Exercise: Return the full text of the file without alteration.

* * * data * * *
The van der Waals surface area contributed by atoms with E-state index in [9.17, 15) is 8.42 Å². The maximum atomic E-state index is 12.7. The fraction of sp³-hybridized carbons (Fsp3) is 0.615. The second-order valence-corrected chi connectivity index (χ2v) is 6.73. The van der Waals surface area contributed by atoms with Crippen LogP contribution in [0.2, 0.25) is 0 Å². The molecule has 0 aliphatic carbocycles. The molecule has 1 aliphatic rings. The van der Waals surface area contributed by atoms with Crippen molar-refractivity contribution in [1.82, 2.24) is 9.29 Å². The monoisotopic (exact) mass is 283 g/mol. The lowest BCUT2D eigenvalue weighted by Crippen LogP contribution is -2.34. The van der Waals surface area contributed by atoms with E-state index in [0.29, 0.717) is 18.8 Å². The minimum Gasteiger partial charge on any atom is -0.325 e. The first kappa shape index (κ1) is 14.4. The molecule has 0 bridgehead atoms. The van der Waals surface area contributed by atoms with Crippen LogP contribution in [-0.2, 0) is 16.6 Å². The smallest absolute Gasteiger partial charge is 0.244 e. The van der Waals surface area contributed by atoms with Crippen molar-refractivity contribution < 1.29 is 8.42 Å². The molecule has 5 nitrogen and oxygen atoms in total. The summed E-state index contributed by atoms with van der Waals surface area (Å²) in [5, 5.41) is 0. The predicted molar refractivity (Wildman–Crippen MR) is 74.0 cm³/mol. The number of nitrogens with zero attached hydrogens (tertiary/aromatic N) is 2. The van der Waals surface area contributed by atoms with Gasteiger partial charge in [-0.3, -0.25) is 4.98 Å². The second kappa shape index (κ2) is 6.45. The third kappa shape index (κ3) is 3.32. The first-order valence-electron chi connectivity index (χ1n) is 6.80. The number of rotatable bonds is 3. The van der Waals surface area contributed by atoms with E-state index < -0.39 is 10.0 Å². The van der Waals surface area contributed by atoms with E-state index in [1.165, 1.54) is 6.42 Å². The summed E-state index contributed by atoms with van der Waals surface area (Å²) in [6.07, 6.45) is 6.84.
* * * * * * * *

The van der Waals surface area contributed by atoms with E-state index in [9.17, 15) is 8.42 Å². The maximum atomic E-state index is 12.7. The fraction of sp³-hybridized carbons (Fsp3) is 0.615. The second-order valence-corrected chi connectivity index (χ2v) is 6.73. The van der Waals surface area contributed by atoms with Crippen LogP contribution in [0.2, 0.25) is 0 Å². The molecule has 0 aliphatic carbocycles. The molecule has 1 aliphatic rings. The van der Waals surface area contributed by atoms with Crippen molar-refractivity contribution in [1.82, 2.24) is 9.29 Å². The monoisotopic (exact) mass is 283 g/mol. The lowest BCUT2D eigenvalue weighted by Crippen LogP contribution is -2.34. The van der Waals surface area contributed by atoms with E-state index in [0.29, 0.717) is 18.8 Å². The minimum Gasteiger partial charge on any atom is -0.325 e. The first kappa shape index (κ1) is 14.4. The molecule has 0 bridgehead atoms. The van der Waals surface area contributed by atoms with Crippen LogP contribution in [-0.2, 0) is 16.6 Å². The smallest absolute Gasteiger partial charge is 0.244 e. The van der Waals surface area contributed by atoms with Crippen molar-refractivity contribution < 1.29 is 8.42 Å². The molecule has 5 nitrogen and oxygen atoms in total. The summed E-state index contributed by atoms with van der Waals surface area (Å²) in [5, 5.41) is 0. The predicted molar refractivity (Wildman–Crippen MR) is 74.0 cm³/mol. The number of nitrogens with zero attached hydrogens (tertiary/aromatic N) is 2. The van der Waals surface area contributed by atoms with Gasteiger partial charge in [-0.3, -0.25) is 4.98 Å². The second kappa shape index (κ2) is 6.45. The third kappa shape index (κ3) is 3.32. The first-order valence-electron chi connectivity index (χ1n) is 6.80. The number of rotatable bonds is 3. The van der Waals surface area contributed by atoms with E-state index < -0.39 is 10.0 Å². The van der Waals surface area contributed by atoms with E-state index in [1.165, 1.54) is 6.42 Å². The summed E-state index contributed by atoms with van der Waals surface area (Å²) in [6.07, 6.45) is 6.84.